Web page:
Tuesday, June 14, 2016

My mom kept this poster inside a cupboard to make sure we were well fed.

A couple of years ago, with the advent of the "plate," which replaced the "food pyramid," I went on a search for the food wheel that my mom kept taped up on the inside of a cupboard door. I knew it made a lot more sense than either the plate or the pyramid, but I couldn't find it anywhere. I searched for hours. Now that I am a low carber and a strong believer in the premise that we created a myriad of health problems when we went to a low fat diet, I wanted to see that wheel again. I knew fat got high priority on the wheel, but the pyramid gave carbohydrates the whole base, and fat was just a little bit at the tip of the pyramid.

I had hoped by the time they replaced the (terrible!) pyramid with the plate, it would be better balanced, but again, the butter got put on a dessert plate off to the side. What? Do the people who create these things do any research? Low fat diets are not healthy for a variety of reasons, not for anybody. But they are especially bad for people with insulin resistance, or diseases that are spawned from it such as Type 2 diabetes, arthritis and heart trouble. Then add neurological disorders like bi-polar disorder, autism, epilepsy and clinical depression that are exacerbated by carbyhydrates. I hope you get my point and are going to start googling to check me out.

So what happened today? Lo and behold, I found "The Wheel" in an article in the Washington Post about the dangers of eating fast food. Once I knew exactly what it was called, and that it was produced by the USDA, it was easy to find it.  Here it is.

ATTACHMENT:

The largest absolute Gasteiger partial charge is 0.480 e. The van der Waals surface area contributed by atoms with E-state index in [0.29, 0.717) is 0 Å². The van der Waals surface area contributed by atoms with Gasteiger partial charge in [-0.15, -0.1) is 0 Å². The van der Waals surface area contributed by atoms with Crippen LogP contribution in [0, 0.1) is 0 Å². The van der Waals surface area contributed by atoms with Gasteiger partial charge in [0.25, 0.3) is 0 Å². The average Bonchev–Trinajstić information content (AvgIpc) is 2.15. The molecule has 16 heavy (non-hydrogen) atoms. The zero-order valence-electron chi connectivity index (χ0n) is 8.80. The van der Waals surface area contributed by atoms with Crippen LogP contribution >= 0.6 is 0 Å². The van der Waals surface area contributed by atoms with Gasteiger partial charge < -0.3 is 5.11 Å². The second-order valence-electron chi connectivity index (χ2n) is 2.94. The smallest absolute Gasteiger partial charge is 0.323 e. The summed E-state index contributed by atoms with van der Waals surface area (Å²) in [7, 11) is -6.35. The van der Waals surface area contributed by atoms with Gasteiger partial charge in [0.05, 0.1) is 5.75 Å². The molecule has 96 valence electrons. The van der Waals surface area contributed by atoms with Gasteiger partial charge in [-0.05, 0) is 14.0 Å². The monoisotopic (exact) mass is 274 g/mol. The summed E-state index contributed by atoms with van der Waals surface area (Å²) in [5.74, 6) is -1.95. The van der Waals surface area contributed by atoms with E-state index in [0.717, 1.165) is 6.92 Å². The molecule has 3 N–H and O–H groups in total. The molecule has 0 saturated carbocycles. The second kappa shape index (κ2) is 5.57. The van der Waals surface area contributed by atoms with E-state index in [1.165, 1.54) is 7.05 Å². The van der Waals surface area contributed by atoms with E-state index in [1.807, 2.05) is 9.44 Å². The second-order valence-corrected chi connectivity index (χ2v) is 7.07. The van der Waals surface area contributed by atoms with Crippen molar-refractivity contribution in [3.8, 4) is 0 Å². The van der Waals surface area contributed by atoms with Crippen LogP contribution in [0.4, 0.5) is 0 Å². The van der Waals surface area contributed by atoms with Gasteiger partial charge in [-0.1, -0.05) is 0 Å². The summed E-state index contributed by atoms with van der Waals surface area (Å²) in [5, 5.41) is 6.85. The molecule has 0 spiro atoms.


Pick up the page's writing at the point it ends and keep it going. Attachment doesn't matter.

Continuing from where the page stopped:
I'm almost certain this is exactly what my mom kept posted in her kitchen.
Notice on this wheel that nothing was denigrated, especially not fat, dairy and meat. The only thing I stay away from on this wheel are the bread, flour and cereals, but that is my issue. Most people can tolerate them better than I can. Oh, do notice that there is no section for SUGAR!

I remember my mom checking that chart, and we truly were well fed. No desserts. There were six of us, so that meant six birthday cakes (or maybe only five, as I never remember one for Mom) each year. Dessert for us was a bowl of fruit, in the winter maybe some home canned peaches, or even store bought. I know, a lot of sugar, but it was never the highlight of the meal and often it was just skipped.

You can read the Washington Post article here, but while it is interesting, it isn't really what this post is about.  Good info, but I'm just so happy I found "The Wheel."

Thank you, Mom.

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